If someone broke in while he was alone, he’d be helpless. He was past sixty, his body bloated and sagging from a lifetime sitting at desks.

What other dangers might lurk? A terrorist bombing? Preposterous. He supposed he could cut his thumb off in the paper cutter and bleed to death. He laughed nervously. He was being stupid, and Dinwiddie hated stupid people.

He pulled back onto the street and parked his car directly outside the front door. He slid quickly out of the car. His hands trembled as he inserted the key. In a minute, he was safely inside.

He climbed to his small, spartan office and flicked on the overhead fluorescent light and starting a pot of coffee. He settled down to work, sorting and stacking printouts and photographs into neat piles. Where the hell was the Taylor folder? He knew he’d left it on his desk. Had somebody taken it? And this wasn’t his chair! Didn’t the cleaning crew understand how important it was to have the same chair? Was somebody playing games with him?

No time to worry about that now—he’d get started, dig the folder out later. Writing usually transported him to a separate reality where the irritations of daily life failed to irritate, the interruptions failed to impede. But tonight the empty building whispered new and disturbing secrets: the thump of the furnace igniting, the ticking of something unidentified in the break room. Dinwiddie got up and glanced down the dark hallway, the office light behind him casting his long and distorted shadow. The office seemed so much larger at night, unoccupied.

Don’t go back to work.

He decided he’d be more comfortable with the lights on, as they were during the day. One by one he flipped the switches, until the hallway was flooded with light. It wasted a little electricity, which he hated, but the expense was worth it if he could work more efficiently. Anyone could see that.

His phone rang and he flipped it open. “Constance, I’ve told you not to disturb me at work.”

The line was silent.


There was no answer. But no dial tone. Did he hear breathing? “Constance? Who’s there?” He punched off. Damn wrong numbers, you’d think they’d have the common decency to beg your pardon. Or was it a wrong number? He thought he should check the emergency exits, just in case.

The doors were thick steel, impenetrable. But there were windows. He scurried back to the rear vestibule, his feet silent in the plush carpet. There were three windows—but without screens. He tested the locks. Solid. But anyone could break the glass. He would speak to the office manager about that in the morning

Dinwiddie padded back to his office. The silence was unnerving. There was none of the comforting jabber and rattle of people and machines that filled the office during the day. He turned on his small radio. The soothing sounds of classical music curled around him. Wait. If there were a disturbance, if someone did break in, he wouldn’t hear it. Someone could walk right up behind him…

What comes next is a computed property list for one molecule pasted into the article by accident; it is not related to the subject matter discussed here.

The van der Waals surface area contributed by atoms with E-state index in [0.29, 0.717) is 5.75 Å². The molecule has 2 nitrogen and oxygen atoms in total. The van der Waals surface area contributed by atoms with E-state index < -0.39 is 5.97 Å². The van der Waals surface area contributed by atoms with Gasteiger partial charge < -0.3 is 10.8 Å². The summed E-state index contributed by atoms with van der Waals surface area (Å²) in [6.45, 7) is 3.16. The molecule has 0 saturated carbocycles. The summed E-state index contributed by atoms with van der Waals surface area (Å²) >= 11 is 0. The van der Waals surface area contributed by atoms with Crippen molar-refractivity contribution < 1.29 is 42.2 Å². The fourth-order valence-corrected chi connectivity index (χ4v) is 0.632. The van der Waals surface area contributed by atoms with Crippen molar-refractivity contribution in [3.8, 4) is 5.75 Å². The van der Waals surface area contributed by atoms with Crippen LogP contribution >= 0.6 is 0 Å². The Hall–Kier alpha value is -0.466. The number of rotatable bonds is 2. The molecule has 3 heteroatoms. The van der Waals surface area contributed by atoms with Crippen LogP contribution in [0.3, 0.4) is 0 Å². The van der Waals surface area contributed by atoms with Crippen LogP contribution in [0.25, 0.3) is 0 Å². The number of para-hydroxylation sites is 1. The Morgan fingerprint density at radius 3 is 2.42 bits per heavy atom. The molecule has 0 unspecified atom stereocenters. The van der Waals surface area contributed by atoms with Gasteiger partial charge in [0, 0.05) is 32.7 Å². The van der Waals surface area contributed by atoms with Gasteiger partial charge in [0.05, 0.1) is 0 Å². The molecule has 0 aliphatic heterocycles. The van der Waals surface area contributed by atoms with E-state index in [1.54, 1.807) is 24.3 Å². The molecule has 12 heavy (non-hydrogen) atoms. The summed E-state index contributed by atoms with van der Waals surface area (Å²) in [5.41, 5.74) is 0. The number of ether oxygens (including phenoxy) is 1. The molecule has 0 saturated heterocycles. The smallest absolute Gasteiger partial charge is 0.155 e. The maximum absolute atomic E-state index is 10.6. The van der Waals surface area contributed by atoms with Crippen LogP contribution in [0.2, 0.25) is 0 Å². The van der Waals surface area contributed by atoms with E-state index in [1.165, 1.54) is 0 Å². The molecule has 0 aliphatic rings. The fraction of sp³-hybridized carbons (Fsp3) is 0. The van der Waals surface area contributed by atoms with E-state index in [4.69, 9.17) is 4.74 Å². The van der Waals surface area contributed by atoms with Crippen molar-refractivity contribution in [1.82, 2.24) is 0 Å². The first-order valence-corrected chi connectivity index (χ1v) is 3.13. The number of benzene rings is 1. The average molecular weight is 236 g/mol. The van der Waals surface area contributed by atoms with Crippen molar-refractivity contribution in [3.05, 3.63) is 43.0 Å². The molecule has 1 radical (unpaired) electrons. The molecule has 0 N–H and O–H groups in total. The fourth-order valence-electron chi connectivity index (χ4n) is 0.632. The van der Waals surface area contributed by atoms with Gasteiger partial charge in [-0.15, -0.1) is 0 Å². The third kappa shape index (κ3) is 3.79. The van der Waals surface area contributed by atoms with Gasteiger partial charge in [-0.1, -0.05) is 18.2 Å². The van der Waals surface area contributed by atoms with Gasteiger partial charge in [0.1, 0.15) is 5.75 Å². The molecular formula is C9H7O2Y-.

He switched off the radio and turned back to his computer.

Dinwiddie was just beginning to enter his comfortable writing zone when a clatter from behind bolted him upright in his chair. His coffee cup bounced across the desk, dousing a pile of notes and papers. He whirled. A red stick lay on the floor just outside the break room. He stood and crept down the hall. A broom and mop, leaning against the wall in a bucket, had toppled onto the hard tile of the break room. The bucket was right next to the furnace room—the vibration must have knocked them over. His pulse began to return to normal. He kicked the broom and mop, still on the floor, back against the wall. He patted his brow with a handkerchief.

Don’t go back to work.

He was perspiring slightly, now, and his fingers fumbled at the keyboard. The ideas which had flowed so freely earlier in the day now seemed frozen, trapped in the sluggish amber of his mind. Please, not writer’s block. Not now.

Don’t go back to work.

After an hour of fruitless typing, Dinwiddie refilled his coffee and stepped out into the hallway again. One of the overhead fluorescent lights at the far end of the hall went dark. Not unusual. They did that all the time. As he watched, a second light died, casting the end of the hallway in shadow. Was that strange? Why would that happen? A loose wire? Could somebody be down there?

Icy goose bumps prickled across his shoulders and down his arms, and he found it hard to draw his breath. Could someone have been inside already, waiting for him? “Who’s there?”

It had to be Myron. He’d have a key. “Myron, I’m going to kick your ass!” he roared. Dinwiddie strode down the hall, his fury mounting with each step. Wait. Myron was out with the flu. All week. He pulled up short. “Who’s there?”

He felt lightheaded, and a pain flared at his breastbone. Marvelous—a perfect time for the moo shu to act up. He hesitated, then lurched around the corner into the final, darkened space. “Who’s there?”

No one. The room was empty, of course. It was stupid of him to think otherwise.

His arm and shoulder were aching a little, a belt tightening slowly around his left side. Suddenly his legs would no longer support him. He leaned against the wall and slid slowly to the floor. As he looked up at the ceiling, first one, then the second fluorescent flickered and reignited.

Dinwiddie’s hand slid into his pocket for his handkerchief, emerged instead with a tiny slip of paper.

Don’t go back to work.

About the Author

Bob Beach has followed his muse as designer, film director, copywriter, marketing consultant, web developer, artist, university professor and author. He has written literary fiction, Sc-fi, YA and children’s works. Bob holds BSc and MFA degrees from Bowling Green State University and currently resides in Toledo, Ohio.

You can follow Bob on his website,